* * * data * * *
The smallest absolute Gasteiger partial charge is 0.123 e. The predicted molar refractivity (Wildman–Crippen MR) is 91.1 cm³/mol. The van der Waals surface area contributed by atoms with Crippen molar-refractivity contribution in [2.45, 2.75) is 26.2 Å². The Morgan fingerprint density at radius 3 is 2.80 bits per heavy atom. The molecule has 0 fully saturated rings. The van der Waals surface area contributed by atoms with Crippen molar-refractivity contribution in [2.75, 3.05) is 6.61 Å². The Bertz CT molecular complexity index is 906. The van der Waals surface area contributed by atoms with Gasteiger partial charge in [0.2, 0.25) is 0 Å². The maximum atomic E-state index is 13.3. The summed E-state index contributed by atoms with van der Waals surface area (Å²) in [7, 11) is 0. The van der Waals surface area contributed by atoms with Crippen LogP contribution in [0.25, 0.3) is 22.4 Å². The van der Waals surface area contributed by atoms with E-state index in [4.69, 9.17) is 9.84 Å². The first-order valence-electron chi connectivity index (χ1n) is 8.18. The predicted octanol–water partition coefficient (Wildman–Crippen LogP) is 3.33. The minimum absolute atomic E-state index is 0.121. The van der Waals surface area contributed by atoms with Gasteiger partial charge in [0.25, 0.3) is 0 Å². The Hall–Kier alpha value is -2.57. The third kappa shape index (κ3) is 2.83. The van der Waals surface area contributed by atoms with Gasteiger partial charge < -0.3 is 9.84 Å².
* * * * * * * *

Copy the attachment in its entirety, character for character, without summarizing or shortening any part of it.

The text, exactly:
The smallest absolute Gasteiger partial charge is 0.123 e. The predicted molar refractivity (Wildman–Crippen MR) is 91.1 cm³/mol. The van der Waals surface area contributed by atoms with Crippen molar-refractivity contribution in [2.45, 2.75) is 26.2 Å². The Morgan fingerprint density at radius 3 is 2.80 bits per heavy atom. The molecule has 0 fully saturated rings. The van der Waals surface area contributed by atoms with Crippen molar-refractivity contribution in [2.75, 3.05) is 6.61 Å². The Bertz CT molecular complexity index is 906. The van der Waals surface area contributed by atoms with Gasteiger partial charge in [0.2, 0.25) is 0 Å². The maximum atomic E-state index is 13.3. The summed E-state index contributed by atoms with van der Waals surface area (Å²) in [7, 11) is 0. The van der Waals surface area contributed by atoms with Crippen LogP contribution in [0.25, 0.3) is 22.4 Å². The van der Waals surface area contributed by atoms with E-state index in [4.69, 9.17) is 9.84 Å². The first-order valence-electron chi connectivity index (χ1n) is 8.18. The predicted octanol–water partition coefficient (Wildman–Crippen LogP) is 3.33. The minimum absolute atomic E-state index is 0.121. The van der Waals surface area contributed by atoms with Gasteiger partial charge in [0.25, 0.3) is 0 Å². The Hall–Kier alpha value is -2.57. The third kappa shape index (κ3) is 2.83. The van der Waals surface area contributed by atoms with Gasteiger partial charge < -0.3 is 9.84 Å².